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Shelby County animal rescue officials say their facilities are the first in Kentucky to be totally "no kill."
The county will complete one year of required no-kill performance on Wednesday, having put down only eight feral cats, sick animals and aggressive dogs and achieving a 90 percent adoption.
A facility must not euthanize more than 10 percent of the animals it collects to qualify as "no kill."
The Shelby County Animal Shelter reached that threshold during this period. The Shelby County Humane Society has qualified for no-kill status since its inception in 1978.
Shelby County's status was recently recognized at a conference of the No Kill Advocacy Center in Washington, which has cited no other Kentucky county for this accomplishment.
"I have been talking about this [happening] for years and years and years," said
Barbara Zekausky of the Shelby County Humane Society, which works with the Animal Shelter to find homes for dogs and cats.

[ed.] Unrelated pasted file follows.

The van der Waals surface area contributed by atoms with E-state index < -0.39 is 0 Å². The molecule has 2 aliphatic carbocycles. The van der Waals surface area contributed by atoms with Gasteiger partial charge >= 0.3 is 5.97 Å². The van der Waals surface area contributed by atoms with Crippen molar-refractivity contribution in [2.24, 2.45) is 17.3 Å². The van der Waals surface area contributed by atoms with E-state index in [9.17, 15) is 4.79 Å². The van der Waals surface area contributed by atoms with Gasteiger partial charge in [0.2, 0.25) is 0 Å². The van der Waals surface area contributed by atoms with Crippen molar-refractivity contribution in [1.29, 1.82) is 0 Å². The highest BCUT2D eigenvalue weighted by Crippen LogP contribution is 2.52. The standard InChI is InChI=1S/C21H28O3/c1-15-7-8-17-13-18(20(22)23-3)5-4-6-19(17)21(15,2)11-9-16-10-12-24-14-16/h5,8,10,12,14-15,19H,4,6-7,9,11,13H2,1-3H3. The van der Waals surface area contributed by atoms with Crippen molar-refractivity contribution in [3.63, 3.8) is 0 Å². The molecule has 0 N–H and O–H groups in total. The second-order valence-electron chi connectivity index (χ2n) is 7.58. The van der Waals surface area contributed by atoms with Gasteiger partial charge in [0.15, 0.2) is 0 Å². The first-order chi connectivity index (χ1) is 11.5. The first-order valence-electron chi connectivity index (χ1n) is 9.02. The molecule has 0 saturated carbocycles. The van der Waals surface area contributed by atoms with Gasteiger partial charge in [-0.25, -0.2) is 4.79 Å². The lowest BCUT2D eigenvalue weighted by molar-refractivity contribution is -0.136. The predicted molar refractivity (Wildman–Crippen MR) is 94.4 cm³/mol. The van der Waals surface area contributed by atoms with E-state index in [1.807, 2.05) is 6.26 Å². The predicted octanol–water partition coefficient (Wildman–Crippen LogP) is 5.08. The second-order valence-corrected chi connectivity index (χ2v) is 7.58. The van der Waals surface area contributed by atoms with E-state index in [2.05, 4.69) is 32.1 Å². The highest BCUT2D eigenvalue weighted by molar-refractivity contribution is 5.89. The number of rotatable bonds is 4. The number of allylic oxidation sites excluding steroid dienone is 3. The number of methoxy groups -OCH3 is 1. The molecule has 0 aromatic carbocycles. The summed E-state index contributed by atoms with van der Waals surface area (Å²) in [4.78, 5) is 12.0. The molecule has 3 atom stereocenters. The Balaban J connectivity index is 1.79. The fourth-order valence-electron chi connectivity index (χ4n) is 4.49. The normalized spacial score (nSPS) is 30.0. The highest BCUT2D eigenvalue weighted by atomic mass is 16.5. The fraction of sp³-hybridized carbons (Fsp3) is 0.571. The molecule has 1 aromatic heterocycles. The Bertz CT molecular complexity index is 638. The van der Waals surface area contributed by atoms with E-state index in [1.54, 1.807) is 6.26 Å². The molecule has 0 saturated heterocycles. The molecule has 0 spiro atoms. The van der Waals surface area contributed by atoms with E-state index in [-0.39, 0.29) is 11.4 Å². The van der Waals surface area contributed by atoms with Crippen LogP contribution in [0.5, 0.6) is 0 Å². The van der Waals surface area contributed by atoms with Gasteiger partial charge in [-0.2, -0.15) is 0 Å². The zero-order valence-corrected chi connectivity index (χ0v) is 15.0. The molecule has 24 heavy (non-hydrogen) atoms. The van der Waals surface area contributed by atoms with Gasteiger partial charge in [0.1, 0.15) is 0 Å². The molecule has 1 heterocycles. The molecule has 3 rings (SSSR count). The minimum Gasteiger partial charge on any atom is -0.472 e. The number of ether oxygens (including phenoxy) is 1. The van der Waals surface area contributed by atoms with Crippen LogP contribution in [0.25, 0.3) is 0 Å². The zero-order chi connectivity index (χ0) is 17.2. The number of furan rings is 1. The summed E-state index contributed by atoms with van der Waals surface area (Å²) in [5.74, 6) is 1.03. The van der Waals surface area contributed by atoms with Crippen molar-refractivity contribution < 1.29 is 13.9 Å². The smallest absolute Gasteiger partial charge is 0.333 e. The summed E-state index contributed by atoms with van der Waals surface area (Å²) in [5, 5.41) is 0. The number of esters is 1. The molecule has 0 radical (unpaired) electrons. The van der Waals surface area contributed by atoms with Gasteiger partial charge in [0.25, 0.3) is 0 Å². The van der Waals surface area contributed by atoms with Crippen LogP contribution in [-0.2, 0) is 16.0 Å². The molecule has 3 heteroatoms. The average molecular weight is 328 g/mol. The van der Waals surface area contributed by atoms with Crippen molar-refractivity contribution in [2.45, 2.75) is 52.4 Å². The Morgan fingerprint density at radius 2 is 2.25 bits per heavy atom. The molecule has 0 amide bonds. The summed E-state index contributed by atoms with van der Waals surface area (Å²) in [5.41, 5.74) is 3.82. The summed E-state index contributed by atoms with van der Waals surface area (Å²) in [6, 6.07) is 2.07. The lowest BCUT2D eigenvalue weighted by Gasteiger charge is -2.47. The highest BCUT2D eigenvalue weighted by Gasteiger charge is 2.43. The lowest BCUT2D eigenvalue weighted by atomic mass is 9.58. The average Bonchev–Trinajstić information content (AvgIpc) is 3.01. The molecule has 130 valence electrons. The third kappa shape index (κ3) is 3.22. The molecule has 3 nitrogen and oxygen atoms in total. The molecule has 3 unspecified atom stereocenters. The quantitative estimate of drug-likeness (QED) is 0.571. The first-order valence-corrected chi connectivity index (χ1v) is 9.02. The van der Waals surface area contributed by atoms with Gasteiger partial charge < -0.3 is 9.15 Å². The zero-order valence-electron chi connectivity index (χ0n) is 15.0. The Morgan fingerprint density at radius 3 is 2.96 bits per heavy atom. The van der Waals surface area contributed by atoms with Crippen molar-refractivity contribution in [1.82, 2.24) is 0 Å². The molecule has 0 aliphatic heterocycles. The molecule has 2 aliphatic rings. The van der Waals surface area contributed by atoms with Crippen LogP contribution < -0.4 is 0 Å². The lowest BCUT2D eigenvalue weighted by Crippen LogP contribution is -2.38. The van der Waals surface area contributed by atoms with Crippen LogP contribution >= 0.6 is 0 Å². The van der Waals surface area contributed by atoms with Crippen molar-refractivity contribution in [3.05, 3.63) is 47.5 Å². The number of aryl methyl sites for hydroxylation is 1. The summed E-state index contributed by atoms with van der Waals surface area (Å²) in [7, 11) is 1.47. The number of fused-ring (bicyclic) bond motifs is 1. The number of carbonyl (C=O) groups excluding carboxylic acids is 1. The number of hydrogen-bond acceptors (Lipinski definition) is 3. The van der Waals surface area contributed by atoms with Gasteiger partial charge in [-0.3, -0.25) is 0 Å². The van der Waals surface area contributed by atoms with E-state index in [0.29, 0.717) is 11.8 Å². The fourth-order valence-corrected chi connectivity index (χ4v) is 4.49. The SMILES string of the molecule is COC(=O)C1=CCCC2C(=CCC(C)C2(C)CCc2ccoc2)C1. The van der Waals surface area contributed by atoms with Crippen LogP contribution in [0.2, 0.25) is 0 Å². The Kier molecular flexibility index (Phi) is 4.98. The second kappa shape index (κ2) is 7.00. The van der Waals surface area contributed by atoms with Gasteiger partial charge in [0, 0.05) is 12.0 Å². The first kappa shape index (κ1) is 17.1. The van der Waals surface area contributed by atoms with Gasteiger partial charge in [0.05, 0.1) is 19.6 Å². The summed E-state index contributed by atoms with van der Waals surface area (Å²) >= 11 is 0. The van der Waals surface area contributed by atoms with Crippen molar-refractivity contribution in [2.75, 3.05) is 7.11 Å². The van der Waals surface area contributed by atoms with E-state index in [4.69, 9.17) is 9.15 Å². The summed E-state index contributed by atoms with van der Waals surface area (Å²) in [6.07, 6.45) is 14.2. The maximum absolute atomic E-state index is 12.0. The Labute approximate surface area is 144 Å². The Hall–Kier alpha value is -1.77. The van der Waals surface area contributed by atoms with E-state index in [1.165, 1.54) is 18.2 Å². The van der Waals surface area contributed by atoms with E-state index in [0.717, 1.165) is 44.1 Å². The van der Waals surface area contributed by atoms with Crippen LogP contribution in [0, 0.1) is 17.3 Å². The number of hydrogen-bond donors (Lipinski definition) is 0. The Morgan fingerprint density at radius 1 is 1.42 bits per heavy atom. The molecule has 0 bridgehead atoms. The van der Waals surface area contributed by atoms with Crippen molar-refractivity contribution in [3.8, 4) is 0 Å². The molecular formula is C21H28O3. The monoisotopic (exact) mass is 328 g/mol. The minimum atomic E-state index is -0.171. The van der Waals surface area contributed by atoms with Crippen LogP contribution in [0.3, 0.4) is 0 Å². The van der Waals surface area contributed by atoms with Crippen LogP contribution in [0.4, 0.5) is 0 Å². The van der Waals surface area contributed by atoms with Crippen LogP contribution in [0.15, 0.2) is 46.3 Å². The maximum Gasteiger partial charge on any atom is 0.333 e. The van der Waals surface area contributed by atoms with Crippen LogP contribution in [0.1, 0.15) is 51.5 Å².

She said Rusty Newton, Shelby County's Deputy Judge Executive and Acting Animal Control Director, was instrumental in helping the county become designated no kill.
"We ... appreciate the continued support of the Shelby County No Kill Mission and other organizations and individuals that work to ensure that all of our adoptable animals find a good home," Newton said earlier.
He was unavailable for comment Thursday.
The Animal Shelter took in 952 animals in 2008, and Shelby County Animal Control Officer James Collins reported only 176 of those were destroyed.
"We don't euthanize any animals here unless they are too ill to recover, or have a contagious disease or are too aggressive to be adopted," Collins has said.
American Humane Association reports that 9.6 million animals are euthanized each year in the U.S. That's 64 percent of those collected.
Since 2004, the Humane Society has spayed or neutered 12,400 animals. LifeBridge for Animals, a non-profit animal advocacy group, has recently equipped a surgical room at the Animal Shelter, where volunteer veterinarians spay or neuter animals.
No Kill Mission, a program started by Kelly Jedlicki, secretary of the Humane Society Board of Directors, has been raising money to help Shelby County become no-kill county.
Another group is the newly formed Catsnip that traps feral cats, spays or neuters them and releases them. Woodstock Animal Foundation of Lexington has helped sick animals in Shelby County recover to be placed in homes.
The no-kill status will be celebrated May 30 at the Animal Shelter on Kentucky Street in Shelbyville.